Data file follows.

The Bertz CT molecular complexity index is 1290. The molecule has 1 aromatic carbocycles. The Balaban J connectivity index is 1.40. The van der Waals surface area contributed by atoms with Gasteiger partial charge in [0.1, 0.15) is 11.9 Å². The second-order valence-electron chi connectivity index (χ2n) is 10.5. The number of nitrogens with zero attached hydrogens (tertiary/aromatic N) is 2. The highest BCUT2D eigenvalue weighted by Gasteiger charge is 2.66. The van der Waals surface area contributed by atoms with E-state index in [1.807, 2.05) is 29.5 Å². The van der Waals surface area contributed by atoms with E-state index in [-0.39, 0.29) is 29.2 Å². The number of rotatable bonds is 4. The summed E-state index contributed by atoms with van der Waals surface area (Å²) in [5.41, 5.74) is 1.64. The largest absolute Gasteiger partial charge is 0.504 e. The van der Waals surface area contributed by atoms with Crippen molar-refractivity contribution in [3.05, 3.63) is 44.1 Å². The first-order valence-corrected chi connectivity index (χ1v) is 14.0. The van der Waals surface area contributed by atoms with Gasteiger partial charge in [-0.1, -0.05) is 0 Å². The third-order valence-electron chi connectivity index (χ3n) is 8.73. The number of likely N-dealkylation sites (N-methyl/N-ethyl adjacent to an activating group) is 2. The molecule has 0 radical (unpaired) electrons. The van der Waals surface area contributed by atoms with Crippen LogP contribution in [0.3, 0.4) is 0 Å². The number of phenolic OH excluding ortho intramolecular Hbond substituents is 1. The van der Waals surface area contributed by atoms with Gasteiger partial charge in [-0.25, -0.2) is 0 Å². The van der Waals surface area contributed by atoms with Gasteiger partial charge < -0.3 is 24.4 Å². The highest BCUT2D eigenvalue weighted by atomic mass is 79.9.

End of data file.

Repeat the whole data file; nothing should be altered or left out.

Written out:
The Bertz CT molecular complexity index is 1290. The molecule has 1 aromatic carbocycles. The Balaban J connectivity index is 1.40. The van der Waals surface area contributed by atoms with Gasteiger partial charge in [0.1, 0.15) is 11.9 Å². The second-order valence-electron chi connectivity index (χ2n) is 10.5. The number of nitrogens with zero attached hydrogens (tertiary/aromatic N) is 2. The highest BCUT2D eigenvalue weighted by Gasteiger charge is 2.66. The van der Waals surface area contributed by atoms with E-state index in [1.807, 2.05) is 29.5 Å². The van der Waals surface area contributed by atoms with E-state index in [-0.39, 0.29) is 29.2 Å². The number of rotatable bonds is 4. The summed E-state index contributed by atoms with van der Waals surface area (Å²) in [5.41, 5.74) is 1.64. The largest absolute Gasteiger partial charge is 0.504 e. The van der Waals surface area contributed by atoms with Crippen molar-refractivity contribution in [3.05, 3.63) is 44.1 Å². The first-order valence-corrected chi connectivity index (χ1v) is 14.0. The van der Waals surface area contributed by atoms with Gasteiger partial charge in [-0.1, -0.05) is 0 Å². The third-order valence-electron chi connectivity index (χ3n) is 8.73. The number of likely N-dealkylation sites (N-methyl/N-ethyl adjacent to an activating group) is 2. The molecule has 0 radical (unpaired) electrons. The van der Waals surface area contributed by atoms with Crippen LogP contribution in [0.3, 0.4) is 0 Å². The number of phenolic OH excluding ortho intramolecular Hbond substituents is 1. The van der Waals surface area contributed by atoms with Gasteiger partial charge in [-0.25, -0.2) is 0 Å². The van der Waals surface area contributed by atoms with Gasteiger partial charge < -0.3 is 24.4 Å². The highest BCUT2D eigenvalue weighted by atomic mass is 79.9.